Getting Started – What you need

There are some essential items that you will need for your trip.

GUIDE BOOK

As I said before, the Kev Reynold’s book Chamonix to Zermatt, the Classic Walker’s Haute Route is an absolute necessity.  With this in hand, you probably don’t need to buy extra maps, although we found them useful in giving a bigger picture and showing alternate trails.  Kev is very specific in his directions, and takes pains to update the description with new editions.  That being said, make sure that you have the latest version!

There are tons of trails all over the Alps, and the Alpine Clubs do a great job of maintaining extensive signage.

You can usually tell where you are and where you need to go, and Kev’s descriptions are fantastic.  These yellow signs are at every junction, and when trails are over rocks or through towns, you will see blazes painted on rocks and buildings to help direct you along the way.

Throughout this account you will notice that we have some disagreements with “Kev time” – the amount of time the guide book tells you it will take to complete the hike.  He clarifies that this is just walking time – no breaks or lunch or stopping to take photos is counted.  I wish we had kept track of our timing, to provide another (slower) perspective that does include those necessary stops.  However, to be fair, his times were pretty similar to what was posted on the signs.  Neither seemed very realistic.   For example, one day Kev offers two alternatives to get from the Cabane de Prafleuri to Arolla – one is the route we took, over Col de Riedmatten (an adventure you’ll enjoy further on) or via Cabane des Dix and over the Pas de Chevres (involving ladders bolted into vertical rocks – no thanks!).  He suggests that it will take the same amount of time to do either one – 6.5 hours, and claims that the second route is just a kilometer longer.  Looking at the maps, and having been there and seen it, I can’t believe it!

So – whining aside – though it did often take us longer than the signs or the book suggested, we always made it to our final destination long before dark – and usually with an opportunity to rest and take a shower before supper.  Our latest arrival was still just around 6:30 in the evening.  We tended to have a more leisurely morning than most: usually on the road between 8:00 or 9:00 am, whereas most others were out the door between 7:00 and 8:00 am.

MAPS

If you are interested in having maps, you can find them online or wait to buy them in France and Switzerland.  We ordered maps ahead of time because I am just that type of person 🙂  We did see the same maps at tourist shops all along the route, but I’ll be honest that I didn’t check to see if each store had what we might have wanted at that particular stage of the journey.  Nothing in Switzerland is cheap, so I doubt that you would really save by waiting and purchasing maps once you got there.

You should be careful what you buy because the maps that you want have the letter “T” after the map number, indicating that trails are shown.  Without those, there isn’t much point in having them.  I found the maps at Omni Maps.  You will need all five maps in order see the entire route from Chamonix to Zermatt.  The maps are Martigny (282T), Arolla (283T), Montana (273T), Visp (274T) and Mischabel (284T).

EQUIPMENT

What you will need to purchase likely depends on whether you do much backpacking already.  However, if you haven’t done much hiking or other strenuous climbing activities, this is likely not the trip for you!  The first half of the route can be challenging – especially if you’re not into semi-vertical climbing.  Look for an easier route (I’ve heard that Tour de Mont Blanc is less difficult, but can’t vouch for that).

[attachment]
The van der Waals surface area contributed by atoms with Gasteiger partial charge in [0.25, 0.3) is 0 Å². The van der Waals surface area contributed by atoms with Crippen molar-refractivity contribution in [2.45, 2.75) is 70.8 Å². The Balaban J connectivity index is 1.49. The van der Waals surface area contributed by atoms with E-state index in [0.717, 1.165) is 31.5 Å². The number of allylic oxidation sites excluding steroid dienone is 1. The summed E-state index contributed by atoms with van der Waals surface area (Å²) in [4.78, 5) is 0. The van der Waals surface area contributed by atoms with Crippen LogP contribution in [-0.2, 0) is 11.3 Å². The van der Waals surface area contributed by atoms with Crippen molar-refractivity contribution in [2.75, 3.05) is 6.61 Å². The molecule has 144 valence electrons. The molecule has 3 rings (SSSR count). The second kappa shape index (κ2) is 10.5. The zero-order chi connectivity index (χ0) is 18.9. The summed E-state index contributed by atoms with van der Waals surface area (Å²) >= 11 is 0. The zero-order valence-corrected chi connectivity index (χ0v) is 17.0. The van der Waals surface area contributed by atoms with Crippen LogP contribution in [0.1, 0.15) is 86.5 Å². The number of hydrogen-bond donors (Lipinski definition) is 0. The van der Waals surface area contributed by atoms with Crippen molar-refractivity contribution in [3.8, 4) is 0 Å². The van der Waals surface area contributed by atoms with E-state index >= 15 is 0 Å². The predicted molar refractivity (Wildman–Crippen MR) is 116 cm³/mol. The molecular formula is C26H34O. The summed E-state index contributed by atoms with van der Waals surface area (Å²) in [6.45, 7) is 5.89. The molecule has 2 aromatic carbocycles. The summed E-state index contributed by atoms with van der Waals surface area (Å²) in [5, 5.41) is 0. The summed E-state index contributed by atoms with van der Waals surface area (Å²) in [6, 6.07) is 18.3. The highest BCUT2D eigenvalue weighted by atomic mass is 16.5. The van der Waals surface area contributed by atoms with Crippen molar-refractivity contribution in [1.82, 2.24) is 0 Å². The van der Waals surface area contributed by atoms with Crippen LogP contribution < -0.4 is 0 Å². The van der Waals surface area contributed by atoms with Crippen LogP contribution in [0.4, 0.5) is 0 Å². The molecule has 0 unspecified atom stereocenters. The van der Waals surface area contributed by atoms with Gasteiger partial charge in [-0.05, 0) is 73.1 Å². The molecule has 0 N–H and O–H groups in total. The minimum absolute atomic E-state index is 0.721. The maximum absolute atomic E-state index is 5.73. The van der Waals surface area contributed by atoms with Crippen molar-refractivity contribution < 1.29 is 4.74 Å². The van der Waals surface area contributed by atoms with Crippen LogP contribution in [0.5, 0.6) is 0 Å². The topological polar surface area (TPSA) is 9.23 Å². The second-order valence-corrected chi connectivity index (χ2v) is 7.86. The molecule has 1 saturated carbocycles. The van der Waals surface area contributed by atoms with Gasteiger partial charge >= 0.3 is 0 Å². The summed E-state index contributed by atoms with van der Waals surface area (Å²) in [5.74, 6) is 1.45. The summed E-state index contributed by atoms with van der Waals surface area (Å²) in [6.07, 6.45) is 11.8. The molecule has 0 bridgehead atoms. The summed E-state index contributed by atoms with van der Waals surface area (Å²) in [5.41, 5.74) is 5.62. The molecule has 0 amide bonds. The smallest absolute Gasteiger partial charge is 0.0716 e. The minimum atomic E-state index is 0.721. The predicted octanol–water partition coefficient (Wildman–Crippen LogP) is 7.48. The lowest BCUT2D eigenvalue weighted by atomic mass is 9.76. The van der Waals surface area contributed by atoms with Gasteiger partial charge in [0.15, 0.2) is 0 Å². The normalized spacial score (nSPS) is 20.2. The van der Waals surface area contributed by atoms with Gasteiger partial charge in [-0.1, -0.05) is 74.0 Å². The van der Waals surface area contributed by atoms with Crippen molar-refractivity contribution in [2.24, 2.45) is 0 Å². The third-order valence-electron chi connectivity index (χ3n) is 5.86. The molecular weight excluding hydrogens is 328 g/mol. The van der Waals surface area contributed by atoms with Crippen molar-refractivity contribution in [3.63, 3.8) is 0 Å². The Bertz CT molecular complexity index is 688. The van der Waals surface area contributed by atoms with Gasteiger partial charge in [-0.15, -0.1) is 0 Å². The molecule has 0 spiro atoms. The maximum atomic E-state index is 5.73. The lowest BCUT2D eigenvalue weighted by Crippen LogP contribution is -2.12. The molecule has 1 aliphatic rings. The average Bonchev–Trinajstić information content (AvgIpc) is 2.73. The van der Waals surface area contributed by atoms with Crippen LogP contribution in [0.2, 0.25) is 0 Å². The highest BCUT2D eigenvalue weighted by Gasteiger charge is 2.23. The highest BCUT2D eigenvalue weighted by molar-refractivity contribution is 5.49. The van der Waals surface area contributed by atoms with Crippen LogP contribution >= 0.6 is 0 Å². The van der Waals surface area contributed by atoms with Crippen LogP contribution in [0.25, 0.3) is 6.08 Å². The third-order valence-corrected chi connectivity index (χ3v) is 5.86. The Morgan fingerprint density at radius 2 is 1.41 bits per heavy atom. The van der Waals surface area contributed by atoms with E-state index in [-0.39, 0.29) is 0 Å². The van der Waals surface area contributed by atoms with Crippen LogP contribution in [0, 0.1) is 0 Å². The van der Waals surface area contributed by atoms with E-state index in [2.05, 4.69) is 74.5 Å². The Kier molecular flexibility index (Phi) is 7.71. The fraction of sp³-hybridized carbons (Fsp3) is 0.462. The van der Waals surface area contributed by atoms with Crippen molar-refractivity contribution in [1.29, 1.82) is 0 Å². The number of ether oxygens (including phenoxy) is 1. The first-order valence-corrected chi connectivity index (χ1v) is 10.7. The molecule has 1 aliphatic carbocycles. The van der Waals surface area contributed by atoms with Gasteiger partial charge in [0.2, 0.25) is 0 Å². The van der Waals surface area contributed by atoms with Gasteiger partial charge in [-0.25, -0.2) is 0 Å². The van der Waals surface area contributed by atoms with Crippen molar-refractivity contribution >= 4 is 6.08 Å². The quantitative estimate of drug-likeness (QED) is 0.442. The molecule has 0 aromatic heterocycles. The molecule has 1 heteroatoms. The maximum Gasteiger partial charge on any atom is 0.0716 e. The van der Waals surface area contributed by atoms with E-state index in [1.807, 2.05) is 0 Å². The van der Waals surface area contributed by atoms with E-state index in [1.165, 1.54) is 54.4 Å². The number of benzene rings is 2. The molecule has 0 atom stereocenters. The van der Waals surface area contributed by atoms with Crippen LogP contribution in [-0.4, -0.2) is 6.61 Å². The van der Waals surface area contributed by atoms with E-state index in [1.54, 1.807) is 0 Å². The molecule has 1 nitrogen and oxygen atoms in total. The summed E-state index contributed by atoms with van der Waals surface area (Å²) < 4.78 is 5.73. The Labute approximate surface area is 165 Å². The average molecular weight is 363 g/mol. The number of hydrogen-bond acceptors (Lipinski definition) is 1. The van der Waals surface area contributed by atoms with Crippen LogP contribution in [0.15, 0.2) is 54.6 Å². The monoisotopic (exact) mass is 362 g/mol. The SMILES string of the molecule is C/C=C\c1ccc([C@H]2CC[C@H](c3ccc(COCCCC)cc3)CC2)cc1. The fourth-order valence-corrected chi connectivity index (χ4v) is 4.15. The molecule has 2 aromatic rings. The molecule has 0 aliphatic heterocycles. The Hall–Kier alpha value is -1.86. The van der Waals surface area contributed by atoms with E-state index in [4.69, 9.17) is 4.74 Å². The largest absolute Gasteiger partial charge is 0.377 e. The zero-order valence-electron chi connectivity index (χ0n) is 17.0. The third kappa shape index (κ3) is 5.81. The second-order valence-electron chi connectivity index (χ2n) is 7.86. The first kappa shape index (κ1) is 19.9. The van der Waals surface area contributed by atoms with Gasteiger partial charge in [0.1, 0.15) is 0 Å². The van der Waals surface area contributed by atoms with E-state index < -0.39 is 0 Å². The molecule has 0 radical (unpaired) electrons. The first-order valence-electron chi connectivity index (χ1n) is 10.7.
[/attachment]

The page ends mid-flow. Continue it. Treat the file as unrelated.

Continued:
I found a packing list from a company called Distant Journeys that offers guided and self-guided trips of the Haute Route, and think it might helpful – though having backpacked before, the list was pretty standard.  I’ve put our detailed list, including what we wished we’d done differently and actual pack weights for both packs at the end of this article.  We carried EVERYTHING we would need for the entire trip, including a couple of city days in Basel.  If you plan to spend much time traveling after the hiking, you might want to pack a separate bag that you send/store at the rail station to pick up after your hike (it costs the price of a rail ticket to do so).

We purchased smaller backpacks than what we normally use for a week long trip requiring tents, food and full sleeping bags.  We love bargains, so I generally look for equipment at Sierra Trading Post – and that’s where I found our 40 liter La Fuma packs.  We also bought sleeping bag liners to use at dortoirs.  Bedding at the huts and dortoirs are NOT changed between users, so you’ll definitely want some kind of lightweight sleep sack to climb into for the sake of hygiene.

Other than that, I don’t think we purchased much else.  We had hydration systems (Camelbaks) already, all the clothing that we needed (although I did take advantage of the trip to buy a super-lightweight rain coat that I loved!).  One highly recommended item is a couple of disposable plastic food containers (like Gladware) to put your lunch items in.  We got 2 pint-sized tubs that were perfect for storing cheese, meat or fruit along with some Ziploc bags.

Another suggestion to help out along the way: I carried with us a spreadsheet with our trip and all of the contact information for our accommodations.  This proved very helpful and also provided a single spot to save email addresses and contact information for people we met during our hike.

A thing about cell phones: we purchased a phone that we knew would work in Europe and we were glad to have it many times.  Having hiked in the Sierras, Glacier and the Tetons, it felt odd to have the ability to make a call from high up on a mountain, but the coverage was there!  It was fun to text the kids as to our progress without using up too much time.  However, we found that the phone was not able to send or receive text messages from people we met along the way.  I’m not sure what the barrier was, but be aware that you might have limitations in communicating with European long-distance numbers.